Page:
A biographical depiction of the life of Daniel “Rudy” Reutigger, who was determined to overcome physical obstacles and play college football at the University of Notre Dame, Rudy has been voted one of the best sports films in history and is an inspiring tale of overcoming odds. Notre Dame football team coach Dan Devine agreed to be depicted as a loud-mouthed, unrelenting version of himself to add to the obstacles Rudy has to go through in pursuit of his dream. Ditto, for Rudy’s real-life father who on screen is a negative harsh father. Other misrepresentations include Rudy’s older brother who constantly rags him, and the scene where Rudy’s team mates walk up to coach Devine’s office and place their jerseys on his desk in retaliation. Devine was furious about the whole scene saying:
“The jersey scene is unforgivable. It’s a lie and untrue.”
In a lighter moment of questioned accuracy, the film’s ending statement “Since 1975, no other Notre Dame player has been carried off the field,” alluding to Rudy’s exit on the shoulders of his mates, was called out by Bob Golic, a former team mate and Rudy’s friend.
“That’s BS. In 1978, I got a concussion and they carried me off on a stretcher”
5. Argo (2012)
Argo is an American historical drama that follows the successful rescue of six US diplomats from Iran under the pretext of filming a sci-fi film. Seven time Academy Award nominee, Argo received criticism for curtailing the role of the Canadian Embassy in the actual rescue. And showing the British and New Zealand embassies in poor light, both of which took significant risks towards the success of this mission. Former US President Jimmy Carter brought these inaccuracies up in a CNN interview.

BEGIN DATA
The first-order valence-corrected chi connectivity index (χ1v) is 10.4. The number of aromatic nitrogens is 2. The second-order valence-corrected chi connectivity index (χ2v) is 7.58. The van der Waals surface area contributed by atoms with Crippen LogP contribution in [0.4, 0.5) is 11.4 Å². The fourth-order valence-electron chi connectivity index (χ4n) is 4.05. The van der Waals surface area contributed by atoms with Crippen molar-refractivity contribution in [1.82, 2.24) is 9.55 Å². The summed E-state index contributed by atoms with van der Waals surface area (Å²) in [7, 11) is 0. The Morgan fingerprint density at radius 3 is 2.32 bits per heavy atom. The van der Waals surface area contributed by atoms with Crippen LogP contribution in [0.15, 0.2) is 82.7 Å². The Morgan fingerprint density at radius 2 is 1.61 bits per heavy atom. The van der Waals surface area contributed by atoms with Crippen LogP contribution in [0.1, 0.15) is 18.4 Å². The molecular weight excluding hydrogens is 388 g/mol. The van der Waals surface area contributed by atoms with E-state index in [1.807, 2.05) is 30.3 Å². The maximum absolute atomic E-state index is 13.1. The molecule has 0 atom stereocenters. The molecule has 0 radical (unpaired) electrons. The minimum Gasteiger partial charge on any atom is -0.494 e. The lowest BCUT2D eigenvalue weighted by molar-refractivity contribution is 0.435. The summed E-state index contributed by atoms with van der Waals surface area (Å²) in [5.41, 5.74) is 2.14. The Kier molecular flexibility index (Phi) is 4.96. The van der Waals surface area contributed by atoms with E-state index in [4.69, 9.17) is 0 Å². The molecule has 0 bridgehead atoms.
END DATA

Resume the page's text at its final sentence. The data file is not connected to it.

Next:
“90% of the contributions to the ideas and the consummation of the plan was Canadian. And the movie gives almost full credit to the American CIA. And with that exception, the movie is very good. But Ben Affleck’s character in the film was… only in Tehran a day and a half. And the main hero, in my opinion, was Ken Taylor, who was the Canadian ambassador who orchestrated the entire process.”
The film also did not reveal that Iranian cabinet members had advocated the freedom of the American hostages. Affleck who directed and acted in the film consented to taking “some dramatic license.“ An interesting titbit is that apparently the Hollywood production office created to setup the ruse of an actual sci-film shoot proved so real that it continued to receive scripts weeks after the rescue had been completed, twenty six in all. In 2016, it emerged that the CIA had been involved in the production of the film as well.